The film: Monster
Date of visit: March 2009
Location of visit: Daytona Beach, Florida, U.S.
On my last trip I visited a place in New Zealand wherein the Parker-Hulme murder had taken place. For this jaunt, I wanted to visit the bar where Aileen Wuornos, the serial killer immortalised in the biopic Oscar-winner Monster and two Nick Broomfield documentaries, spent her last free night prior to her arrest.
Before we get started, see that photo at the top of the page? Yeah, that’s not Aileen Wuornos and I didn’t take it. That’s Charlize Theron playing Wuornos in Monster sat in the Last Resort Bar. But not when I was there.
The Last Resort is a typical dive on a bland stretch of South Ridgewood Avenue in Port Orange, situated opposite the high society resorts and locales of Daytona Beach. We pulled into the parking lot at around 10am on a sunny morning. My aspirations for the excursion were low; I expected to walk away from our pilgrimage content to have snapped a photograph of the bar. Which was accomplished before I’d even exited the car. We opted for a spot of recon – round the back. If you’ve seen Monster you’ll know the back yard area of The Last Resort is a sprawling clutter, that looks like your dad’s shed exploded. It’s a quinessential biker yard with years of accumulated junk. The showstopper: a huge tree full of bikes. It’s either awesome or a don’t drink and drive commercial waiting to happen.
On our return to the car, we paused to get a photo of a brick. The importance of the brick is that it is housed in a wall where some of Resort’s regulars scrawl their names, aphorisms and homages. I spotted Aileen’s brick where she (or someone who knew her) had put her name, my knowledge of which was informed by one of the four books published since her arrest. They each delve into her later years as a prostitute, during the time she killed seven men.
As we stood outside taking photos of the sign, a man came up asking if we were looking for someone. He was tall, big and burly. He wore a cowboy hat and shades. I told him I had seen Monster and heard they had filmed the bar scenes here. He asked us to come inside the dusky bar, where it was nigh-on impossible to see and told me almost immediately “Ayuh, I was here the night she (Aileen) was arrested. I was standing right where you are now when they took her away.”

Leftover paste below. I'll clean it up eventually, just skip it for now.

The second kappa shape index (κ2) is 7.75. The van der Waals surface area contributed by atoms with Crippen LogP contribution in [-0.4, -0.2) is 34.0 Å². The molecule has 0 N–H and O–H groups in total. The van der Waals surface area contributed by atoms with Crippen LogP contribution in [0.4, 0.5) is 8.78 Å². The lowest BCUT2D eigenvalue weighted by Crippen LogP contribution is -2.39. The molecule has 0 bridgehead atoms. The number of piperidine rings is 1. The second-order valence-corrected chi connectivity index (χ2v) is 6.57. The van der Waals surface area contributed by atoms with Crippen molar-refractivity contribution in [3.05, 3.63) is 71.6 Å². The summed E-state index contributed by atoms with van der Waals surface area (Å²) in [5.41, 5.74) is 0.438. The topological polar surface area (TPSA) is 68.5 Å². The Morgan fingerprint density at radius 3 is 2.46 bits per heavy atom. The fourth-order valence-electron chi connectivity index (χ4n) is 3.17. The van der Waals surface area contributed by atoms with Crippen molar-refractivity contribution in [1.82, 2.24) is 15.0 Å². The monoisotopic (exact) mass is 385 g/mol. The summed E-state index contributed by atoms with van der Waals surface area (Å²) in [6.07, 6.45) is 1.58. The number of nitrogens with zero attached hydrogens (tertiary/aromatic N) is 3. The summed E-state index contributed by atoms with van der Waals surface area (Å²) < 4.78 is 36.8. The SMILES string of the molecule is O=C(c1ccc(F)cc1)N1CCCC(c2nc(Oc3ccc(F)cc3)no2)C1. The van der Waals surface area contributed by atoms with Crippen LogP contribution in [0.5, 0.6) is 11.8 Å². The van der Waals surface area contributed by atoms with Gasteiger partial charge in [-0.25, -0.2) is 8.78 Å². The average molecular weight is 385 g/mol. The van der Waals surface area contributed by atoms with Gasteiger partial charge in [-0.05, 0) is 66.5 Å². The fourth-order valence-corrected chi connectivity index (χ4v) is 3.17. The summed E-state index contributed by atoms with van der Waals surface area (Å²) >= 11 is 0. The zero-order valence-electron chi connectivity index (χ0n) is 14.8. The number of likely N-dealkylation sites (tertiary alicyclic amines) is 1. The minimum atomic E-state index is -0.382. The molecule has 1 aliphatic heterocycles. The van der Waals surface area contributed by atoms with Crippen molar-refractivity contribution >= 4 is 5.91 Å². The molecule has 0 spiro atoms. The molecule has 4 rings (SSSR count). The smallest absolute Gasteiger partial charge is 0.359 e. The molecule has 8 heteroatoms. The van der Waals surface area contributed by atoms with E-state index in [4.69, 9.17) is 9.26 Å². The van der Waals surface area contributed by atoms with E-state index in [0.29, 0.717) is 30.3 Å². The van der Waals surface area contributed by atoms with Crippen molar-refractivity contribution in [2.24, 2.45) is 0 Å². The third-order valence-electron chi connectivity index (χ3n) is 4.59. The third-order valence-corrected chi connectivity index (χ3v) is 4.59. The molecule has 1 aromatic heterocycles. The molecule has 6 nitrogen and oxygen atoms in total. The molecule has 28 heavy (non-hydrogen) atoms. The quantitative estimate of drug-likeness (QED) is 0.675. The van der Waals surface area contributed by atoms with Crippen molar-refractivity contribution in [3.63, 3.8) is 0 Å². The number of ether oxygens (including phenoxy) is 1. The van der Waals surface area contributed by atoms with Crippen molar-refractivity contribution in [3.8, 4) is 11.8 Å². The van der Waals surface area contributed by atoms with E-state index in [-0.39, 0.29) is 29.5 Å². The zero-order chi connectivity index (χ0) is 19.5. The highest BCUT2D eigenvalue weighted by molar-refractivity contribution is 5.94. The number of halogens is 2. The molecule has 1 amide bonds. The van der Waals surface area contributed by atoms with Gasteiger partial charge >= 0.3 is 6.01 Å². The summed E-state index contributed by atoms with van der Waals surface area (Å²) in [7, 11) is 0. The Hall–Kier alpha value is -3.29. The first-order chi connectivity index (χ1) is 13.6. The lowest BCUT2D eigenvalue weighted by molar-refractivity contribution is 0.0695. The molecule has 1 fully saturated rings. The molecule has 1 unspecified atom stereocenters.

My internal mouth was agog. So was my actual mouth. I had been happy enough with the brick, but here I was talking to Cannonball, a man who I had read about, who had actually met her. So I asked “What was she like?”
“Well, for someone who had killed seven people she didn’t act like it. She be bragging about it, and play “Diggin’ up Bones” on the jukebox. She’d talk to anyone who’d listen about what happened.”
We discussed the case. It was surreal for me to be talking to someone who was in the midst of what happened, a man who had been interviewed countless times and appeared in a dozen documentaries.
“Yeah, if she had been stopped by the police after the first murder, after Richard Mallory then things would have been different,” he went on to say.
I told him I had read about the case in detail and knew of the Williams Rule which indicates that evidence from one trial is inadmissible for use in another in the state of Florida (or something very similar), which is wherein the problem lay in her defence. I think I was talking too fast or sounded too English (or both) but he glossed right over it. He told me how strange it was for him to be recognisable across the world for having known a serial killer.
On the back wall hung a framed newspaper clipping; the accompanying article outlining the details of her arrest. Cannonball pointed it out to me and told me that Aileen’s real girlfriend looked nothing like Christina Ricci who portrays her in the film. I walked over to the plaque, a shrine of sorts and looked. I already knew. He told us of his reluctance to appear in the film as the bartender, but he was happy to make a brief cameo in the background of one scene. The film crew took over the bar for a week, documented in a collage of behind the scenes photos hung on the adjacent wall.
As we made our way to the car, Cannonball pointed to a nearby tree informing us of yet more local history; the last person in Volusia County had been hung from it.